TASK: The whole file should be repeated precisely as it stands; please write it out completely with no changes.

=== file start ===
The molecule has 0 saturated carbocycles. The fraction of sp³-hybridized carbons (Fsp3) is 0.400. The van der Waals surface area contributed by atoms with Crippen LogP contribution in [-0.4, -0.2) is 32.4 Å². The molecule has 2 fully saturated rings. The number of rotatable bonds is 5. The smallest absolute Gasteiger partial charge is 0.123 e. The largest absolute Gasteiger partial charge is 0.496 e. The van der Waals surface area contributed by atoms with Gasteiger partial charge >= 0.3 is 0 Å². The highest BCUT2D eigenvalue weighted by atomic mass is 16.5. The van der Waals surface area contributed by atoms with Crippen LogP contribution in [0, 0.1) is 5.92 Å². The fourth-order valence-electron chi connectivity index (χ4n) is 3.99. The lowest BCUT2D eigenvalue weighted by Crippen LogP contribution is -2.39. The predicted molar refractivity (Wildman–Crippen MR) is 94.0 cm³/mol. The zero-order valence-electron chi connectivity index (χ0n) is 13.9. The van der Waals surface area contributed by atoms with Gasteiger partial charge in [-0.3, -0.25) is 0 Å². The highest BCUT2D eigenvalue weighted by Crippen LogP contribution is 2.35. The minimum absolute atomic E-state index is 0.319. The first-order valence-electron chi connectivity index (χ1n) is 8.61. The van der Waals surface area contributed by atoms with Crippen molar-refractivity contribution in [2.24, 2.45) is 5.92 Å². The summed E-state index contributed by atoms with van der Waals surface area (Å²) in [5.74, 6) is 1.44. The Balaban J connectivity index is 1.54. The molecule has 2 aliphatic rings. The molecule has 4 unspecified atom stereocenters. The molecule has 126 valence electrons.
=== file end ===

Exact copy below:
The molecule has 0 saturated carbocycles. The fraction of sp³-hybridized carbons (Fsp3) is 0.400. The van der Waals surface area contributed by atoms with Crippen LogP contribution in [-0.4, -0.2) is 32.4 Å². The molecule has 2 fully saturated rings. The number of rotatable bonds is 5. The smallest absolute Gasteiger partial charge is 0.123 e. The largest absolute Gasteiger partial charge is 0.496 e. The van der Waals surface area contributed by atoms with Gasteiger partial charge >= 0.3 is 0 Å². The highest BCUT2D eigenvalue weighted by atomic mass is 16.5. The van der Waals surface area contributed by atoms with Crippen LogP contribution in [0, 0.1) is 5.92 Å². The fourth-order valence-electron chi connectivity index (χ4n) is 3.99. The lowest BCUT2D eigenvalue weighted by Crippen LogP contribution is -2.39. The predicted molar refractivity (Wildman–Crippen MR) is 94.0 cm³/mol. The zero-order valence-electron chi connectivity index (χ0n) is 13.9. The van der Waals surface area contributed by atoms with Gasteiger partial charge in [-0.3, -0.25) is 0 Å². The highest BCUT2D eigenvalue weighted by Crippen LogP contribution is 2.35. The minimum absolute atomic E-state index is 0.319. The first-order valence-electron chi connectivity index (χ1n) is 8.61. The van der Waals surface area contributed by atoms with Crippen molar-refractivity contribution in [2.24, 2.45) is 5.92 Å². The summed E-state index contributed by atoms with van der Waals surface area (Å²) in [5.74, 6) is 1.44. The Balaban J connectivity index is 1.54. The molecule has 2 aliphatic rings. The molecule has 4 unspecified atom stereocenters. The molecule has 126 valence electrons.